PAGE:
IE 11 is not supported. For an optimal experience visit our site on another browser.

Thursday's Mini-Report, 12.21.17

Today's edition of quick hits.

Today's edition of quick hits:

* With the federal government facing another shutdown deadline this week, the House passed another stopgap spending measure this afternoon, 231 to 188, which the Senate is likely to take up this evening. If it passes, the measure will push the next deadline to Jan. 19.

* The latest international rebuke: "Angry countries at the United Nations on Thursday defied White House threats to cut off foreign aid, as they voted overwhelmingly against President Donald Trump's decision to recognize Jerusalem as Israel's capital."

* Afghanistan: "Cloaked in secrecy, Vice President Pence made an unannounced trip to Afghanistan on Thursday to meet with Afghan leaders and visit U.S. troops, arriving four months after President Trump outlined a new strategy to break the stalemate in America's longest war."

* A disappointing outcome: "A federal judge has dismissed a pair of lawsuits claiming that President Donald Trump's failure to divest himself of his real estate empire and other business holdings violates the Constitution's provision banning receipt of foreign "emoluments" while in public office."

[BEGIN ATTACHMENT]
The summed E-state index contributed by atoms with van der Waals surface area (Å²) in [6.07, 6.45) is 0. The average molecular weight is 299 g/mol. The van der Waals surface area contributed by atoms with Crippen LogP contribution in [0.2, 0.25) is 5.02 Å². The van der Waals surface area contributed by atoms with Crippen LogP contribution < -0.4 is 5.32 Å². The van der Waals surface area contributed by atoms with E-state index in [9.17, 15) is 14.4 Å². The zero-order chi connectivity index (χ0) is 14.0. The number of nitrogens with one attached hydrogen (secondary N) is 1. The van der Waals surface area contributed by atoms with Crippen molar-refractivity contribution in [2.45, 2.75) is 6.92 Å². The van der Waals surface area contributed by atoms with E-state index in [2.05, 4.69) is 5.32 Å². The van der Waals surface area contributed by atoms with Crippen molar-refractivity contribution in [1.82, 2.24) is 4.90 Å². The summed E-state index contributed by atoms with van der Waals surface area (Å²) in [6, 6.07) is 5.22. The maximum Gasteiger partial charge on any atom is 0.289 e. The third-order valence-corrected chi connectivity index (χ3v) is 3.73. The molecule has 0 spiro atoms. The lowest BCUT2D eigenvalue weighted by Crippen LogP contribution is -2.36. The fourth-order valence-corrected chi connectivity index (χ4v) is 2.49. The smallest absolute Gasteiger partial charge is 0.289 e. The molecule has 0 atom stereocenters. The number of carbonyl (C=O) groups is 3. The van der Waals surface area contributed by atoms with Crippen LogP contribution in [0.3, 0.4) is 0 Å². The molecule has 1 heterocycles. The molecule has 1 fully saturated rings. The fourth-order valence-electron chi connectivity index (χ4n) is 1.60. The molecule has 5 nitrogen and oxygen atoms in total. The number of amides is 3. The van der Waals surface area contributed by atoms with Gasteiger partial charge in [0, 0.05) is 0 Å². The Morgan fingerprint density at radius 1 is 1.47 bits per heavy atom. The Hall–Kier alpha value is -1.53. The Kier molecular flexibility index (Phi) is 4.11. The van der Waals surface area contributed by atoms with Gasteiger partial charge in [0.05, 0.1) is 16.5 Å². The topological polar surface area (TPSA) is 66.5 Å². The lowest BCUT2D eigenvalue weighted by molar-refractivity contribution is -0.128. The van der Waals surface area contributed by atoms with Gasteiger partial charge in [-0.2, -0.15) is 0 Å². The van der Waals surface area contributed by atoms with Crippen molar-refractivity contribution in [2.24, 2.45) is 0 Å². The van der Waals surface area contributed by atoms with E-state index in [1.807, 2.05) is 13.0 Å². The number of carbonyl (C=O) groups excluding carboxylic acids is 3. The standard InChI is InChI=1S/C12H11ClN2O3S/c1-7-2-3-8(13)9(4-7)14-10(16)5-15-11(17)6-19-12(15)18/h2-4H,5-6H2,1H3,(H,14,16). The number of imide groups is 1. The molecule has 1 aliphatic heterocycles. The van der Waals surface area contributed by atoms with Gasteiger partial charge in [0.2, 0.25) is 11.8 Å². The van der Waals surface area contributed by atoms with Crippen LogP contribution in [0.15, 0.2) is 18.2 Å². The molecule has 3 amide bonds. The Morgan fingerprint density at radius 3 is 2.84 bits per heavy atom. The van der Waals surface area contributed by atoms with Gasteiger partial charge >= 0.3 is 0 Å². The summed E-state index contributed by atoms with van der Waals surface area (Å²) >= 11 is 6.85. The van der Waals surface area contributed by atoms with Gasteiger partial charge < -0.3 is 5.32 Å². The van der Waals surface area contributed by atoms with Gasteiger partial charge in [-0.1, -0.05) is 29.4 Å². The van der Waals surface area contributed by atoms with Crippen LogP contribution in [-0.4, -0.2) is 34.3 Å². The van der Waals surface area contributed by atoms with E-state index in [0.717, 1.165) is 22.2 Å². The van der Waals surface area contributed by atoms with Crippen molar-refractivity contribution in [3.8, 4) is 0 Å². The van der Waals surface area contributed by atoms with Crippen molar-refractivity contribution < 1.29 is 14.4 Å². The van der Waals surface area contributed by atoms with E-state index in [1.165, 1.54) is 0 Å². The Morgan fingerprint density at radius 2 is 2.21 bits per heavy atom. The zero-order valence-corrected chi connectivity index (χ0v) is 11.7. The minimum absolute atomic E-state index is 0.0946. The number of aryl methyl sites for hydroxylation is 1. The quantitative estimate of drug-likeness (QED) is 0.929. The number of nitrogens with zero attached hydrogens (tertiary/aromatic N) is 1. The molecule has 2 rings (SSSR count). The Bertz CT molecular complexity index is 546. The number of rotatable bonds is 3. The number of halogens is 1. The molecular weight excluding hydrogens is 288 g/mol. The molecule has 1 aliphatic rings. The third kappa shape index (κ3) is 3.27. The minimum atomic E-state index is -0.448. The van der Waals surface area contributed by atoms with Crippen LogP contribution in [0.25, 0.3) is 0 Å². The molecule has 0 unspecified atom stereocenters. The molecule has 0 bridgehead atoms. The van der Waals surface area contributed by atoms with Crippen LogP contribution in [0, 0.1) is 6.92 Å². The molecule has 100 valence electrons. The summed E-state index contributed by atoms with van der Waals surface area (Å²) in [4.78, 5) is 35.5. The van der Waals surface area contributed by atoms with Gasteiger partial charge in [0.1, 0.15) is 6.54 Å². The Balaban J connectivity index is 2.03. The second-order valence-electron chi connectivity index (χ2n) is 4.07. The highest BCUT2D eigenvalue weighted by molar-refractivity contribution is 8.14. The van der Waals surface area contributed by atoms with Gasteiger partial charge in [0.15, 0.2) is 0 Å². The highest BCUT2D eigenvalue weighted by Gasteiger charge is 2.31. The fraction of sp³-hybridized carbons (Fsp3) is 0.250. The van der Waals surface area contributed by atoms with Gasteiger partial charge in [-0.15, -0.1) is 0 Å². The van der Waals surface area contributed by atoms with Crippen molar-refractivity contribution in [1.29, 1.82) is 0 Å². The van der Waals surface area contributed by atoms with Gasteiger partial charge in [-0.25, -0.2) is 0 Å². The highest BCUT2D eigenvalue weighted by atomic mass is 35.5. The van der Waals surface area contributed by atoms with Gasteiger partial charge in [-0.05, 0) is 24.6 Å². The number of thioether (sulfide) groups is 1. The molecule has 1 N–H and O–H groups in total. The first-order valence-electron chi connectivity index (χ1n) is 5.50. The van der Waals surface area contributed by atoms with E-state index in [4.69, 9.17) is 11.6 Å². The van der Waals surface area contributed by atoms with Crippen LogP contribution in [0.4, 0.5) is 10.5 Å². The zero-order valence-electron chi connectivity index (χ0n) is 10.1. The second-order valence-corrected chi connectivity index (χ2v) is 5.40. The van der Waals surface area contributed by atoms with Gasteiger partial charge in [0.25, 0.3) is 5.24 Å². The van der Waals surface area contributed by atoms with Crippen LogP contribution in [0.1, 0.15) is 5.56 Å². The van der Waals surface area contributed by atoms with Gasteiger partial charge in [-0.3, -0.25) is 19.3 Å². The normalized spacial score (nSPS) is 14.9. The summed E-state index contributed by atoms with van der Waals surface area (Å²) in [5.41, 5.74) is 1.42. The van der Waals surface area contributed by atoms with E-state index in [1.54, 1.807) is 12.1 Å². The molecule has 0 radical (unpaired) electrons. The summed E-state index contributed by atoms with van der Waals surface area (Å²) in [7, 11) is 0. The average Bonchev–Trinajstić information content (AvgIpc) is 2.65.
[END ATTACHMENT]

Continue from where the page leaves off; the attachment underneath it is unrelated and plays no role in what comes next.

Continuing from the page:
* When it looks as if the Justice Department is being weaponized by the White House, there's a problem: "On the orders of Attorney General Jeff Sessions, Justice Department prosecutors have begun asking FBI agents to explain the evidence they found in a now dormant criminal investigation into a controversial uranium deal that critics have linked to Bill and Hillary Clinton, multiple law enforcement officials told NBC News."

* Sunshine is the best disinfectant: "The Republican chairmen of two Senate committees have received a statistical breakdown of sexual harassment settlements reached in the upper chamber over recent years but they haven't yet released that information to the public, even though the House of Representatives has already released a decade's worth of such data."

* After two days of deliberations: "The first six people to face trial in Inauguration Day protests that turned destructive were acquitted of all charges, a victory not only for the defendants but also for advocates who argued the government overreached in its effort to prosecute more than 200 people arrested as they marched through the nation's capital."

Anything to add? Consider this an open thread.